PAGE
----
Will Workers’ Compensation Cover My Second Injury?
A client recently called to let me know that she needs treatment for her right arm. She has a pending workers’ compensation case for injuries to her left arm that she sustained while lifting a heavy garbage can at work. For nearly four years, she has been using her right arm for all activities of daily living while she recovers from the injuries to her left arm. Her doctor told her that her right arm was injured because she favored it for so many years while the left arm was healing. Her question was: will workers’ compensation pay for treatment to my right arm?
Under the “natural consequences” doctrine, the answer is yes. An injured worker must show that his injuries arose out of and in the course of his employment in order to recover workers’ compensation benefits. Once he has made this showing, every natural consequence that flows from the original injury is covered. A useful article addressing causation issues in these types of cases from a doctor’s perspective can be found here.
The courts apply a “but for” test in determining whether a subsequent injury is compensable under workers’ compensation. This means that a subsequent injury or disability is compensable if it was directly caused by an event that would not have occurred but for the original work-related injury. We frequently see this situation when a second injury occurs due to treatment for the original injury. For example, an infection that develops after surgery for a work-related injury is considered a compensable injury: but for the original injury, the surgery would not have been performed, and the infection would not have developed.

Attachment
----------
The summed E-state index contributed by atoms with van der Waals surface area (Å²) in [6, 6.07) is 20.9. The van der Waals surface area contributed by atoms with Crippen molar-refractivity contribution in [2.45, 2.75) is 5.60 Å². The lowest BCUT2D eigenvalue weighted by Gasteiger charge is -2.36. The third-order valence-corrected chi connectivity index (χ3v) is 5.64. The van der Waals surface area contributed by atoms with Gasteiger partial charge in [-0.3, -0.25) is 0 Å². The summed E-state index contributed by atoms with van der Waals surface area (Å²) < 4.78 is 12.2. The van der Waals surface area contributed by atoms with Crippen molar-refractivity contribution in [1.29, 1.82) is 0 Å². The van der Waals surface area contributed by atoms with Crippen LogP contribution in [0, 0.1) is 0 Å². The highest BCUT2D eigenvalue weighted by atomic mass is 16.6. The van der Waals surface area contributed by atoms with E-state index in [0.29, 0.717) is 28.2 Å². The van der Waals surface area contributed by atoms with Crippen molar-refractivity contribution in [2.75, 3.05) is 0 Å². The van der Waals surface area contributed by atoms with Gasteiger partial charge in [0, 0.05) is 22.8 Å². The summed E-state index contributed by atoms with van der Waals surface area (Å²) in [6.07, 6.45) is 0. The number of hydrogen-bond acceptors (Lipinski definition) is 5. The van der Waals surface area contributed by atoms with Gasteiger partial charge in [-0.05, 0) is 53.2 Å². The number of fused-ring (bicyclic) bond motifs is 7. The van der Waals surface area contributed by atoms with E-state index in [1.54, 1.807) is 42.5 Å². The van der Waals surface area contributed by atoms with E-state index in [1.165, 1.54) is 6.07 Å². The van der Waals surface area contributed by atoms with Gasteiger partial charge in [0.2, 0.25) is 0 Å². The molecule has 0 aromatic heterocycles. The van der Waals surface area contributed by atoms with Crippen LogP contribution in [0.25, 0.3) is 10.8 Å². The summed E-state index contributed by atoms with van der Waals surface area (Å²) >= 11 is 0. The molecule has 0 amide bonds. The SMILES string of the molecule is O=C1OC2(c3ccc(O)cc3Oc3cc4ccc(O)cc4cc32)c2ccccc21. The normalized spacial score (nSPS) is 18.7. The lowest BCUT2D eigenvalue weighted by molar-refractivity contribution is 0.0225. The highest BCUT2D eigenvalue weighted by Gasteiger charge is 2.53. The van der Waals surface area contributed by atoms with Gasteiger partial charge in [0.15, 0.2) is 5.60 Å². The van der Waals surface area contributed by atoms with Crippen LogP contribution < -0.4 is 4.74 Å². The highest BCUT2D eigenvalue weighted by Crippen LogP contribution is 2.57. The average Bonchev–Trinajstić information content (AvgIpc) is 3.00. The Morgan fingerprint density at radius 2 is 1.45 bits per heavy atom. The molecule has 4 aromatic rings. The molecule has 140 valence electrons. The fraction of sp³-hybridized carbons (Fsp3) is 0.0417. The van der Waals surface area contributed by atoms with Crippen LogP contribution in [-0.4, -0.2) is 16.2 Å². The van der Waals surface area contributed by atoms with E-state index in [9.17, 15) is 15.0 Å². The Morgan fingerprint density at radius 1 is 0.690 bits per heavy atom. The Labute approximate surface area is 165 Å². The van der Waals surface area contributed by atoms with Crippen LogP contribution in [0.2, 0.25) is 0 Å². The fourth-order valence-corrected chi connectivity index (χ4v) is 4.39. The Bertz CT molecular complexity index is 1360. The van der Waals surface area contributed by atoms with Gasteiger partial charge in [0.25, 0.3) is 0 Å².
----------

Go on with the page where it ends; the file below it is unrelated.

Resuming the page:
Even if not directly caused by the first injury, a second injury is still compensable if it would not have occurred but for the injured worker’s weakened condition following his original work-related injury. An injured worker who fractured his leg at work, then falls down the stairs at home because his fractured leg was weakened and not fully healed, has suffered compensable injuries. Similarly, an injured worker who falls and breaks his wrist after his leg gives out after a work-related knee surgery is entitled to medical treatment and compensation for his broken wrist.
At Woodruff Johnson & Palermo, we have seen this type of case many times. Most recently, a worker at a major state university suffered an injury to his left shoulder while moving boxes in a supply room. He began therapy and was placed on restrictions of right-handed work only. Ultimately, he had surgery on his left shoulder. After several months of relying primarily on his right shoulder, he developed pain in his right shoulder that gradually worsened. We successfully argued before the Illinois Appellate Court that his right shoulder condition resulted from an overuse of that arm while undergoing treatment to his left shoulder. Our client was awarded not only medical benefits for the treatment to his right shoulder but also TTD benefits for the time he was off work recovering from his right shoulder injuries.
Don’t let the insurance company convince you that your subsequent injuries are not compensable. If your injuries would not have occurred but for your work injury, you are entitled to benefits, including lost wages and medical treatment. Contact an attorney at Woodruff Johnson & Palermo for a free consultation.